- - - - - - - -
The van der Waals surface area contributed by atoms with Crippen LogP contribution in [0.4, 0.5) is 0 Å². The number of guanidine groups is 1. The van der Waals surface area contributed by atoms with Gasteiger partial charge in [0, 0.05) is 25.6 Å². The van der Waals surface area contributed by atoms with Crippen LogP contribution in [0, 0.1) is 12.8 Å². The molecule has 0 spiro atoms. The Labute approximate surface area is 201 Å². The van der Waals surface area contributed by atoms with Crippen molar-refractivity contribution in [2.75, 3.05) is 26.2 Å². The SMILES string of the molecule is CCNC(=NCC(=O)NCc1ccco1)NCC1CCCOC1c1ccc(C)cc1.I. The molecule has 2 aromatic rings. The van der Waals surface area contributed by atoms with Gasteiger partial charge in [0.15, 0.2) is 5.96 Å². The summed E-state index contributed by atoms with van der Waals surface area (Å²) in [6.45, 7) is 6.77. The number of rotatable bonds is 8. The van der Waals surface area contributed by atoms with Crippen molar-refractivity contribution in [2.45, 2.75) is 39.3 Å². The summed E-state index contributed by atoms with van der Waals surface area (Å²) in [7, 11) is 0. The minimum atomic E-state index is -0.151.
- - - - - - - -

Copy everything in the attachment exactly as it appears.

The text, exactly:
The van der Waals surface area contributed by atoms with Crippen LogP contribution in [0.4, 0.5) is 0 Å². The number of guanidine groups is 1. The van der Waals surface area contributed by atoms with Gasteiger partial charge in [0, 0.05) is 25.6 Å². The van der Waals surface area contributed by atoms with Crippen LogP contribution in [0, 0.1) is 12.8 Å². The molecule has 0 spiro atoms. The Labute approximate surface area is 201 Å². The van der Waals surface area contributed by atoms with Crippen molar-refractivity contribution in [2.75, 3.05) is 26.2 Å². The SMILES string of the molecule is CCNC(=NCC(=O)NCc1ccco1)NCC1CCCOC1c1ccc(C)cc1.I. The molecule has 2 aromatic rings. The van der Waals surface area contributed by atoms with Gasteiger partial charge in [0.15, 0.2) is 5.96 Å². The summed E-state index contributed by atoms with van der Waals surface area (Å²) in [6.45, 7) is 6.77. The number of rotatable bonds is 8. The van der Waals surface area contributed by atoms with Crippen molar-refractivity contribution in [2.45, 2.75) is 39.3 Å². The summed E-state index contributed by atoms with van der Waals surface area (Å²) in [7, 11) is 0. The minimum atomic E-state index is -0.151.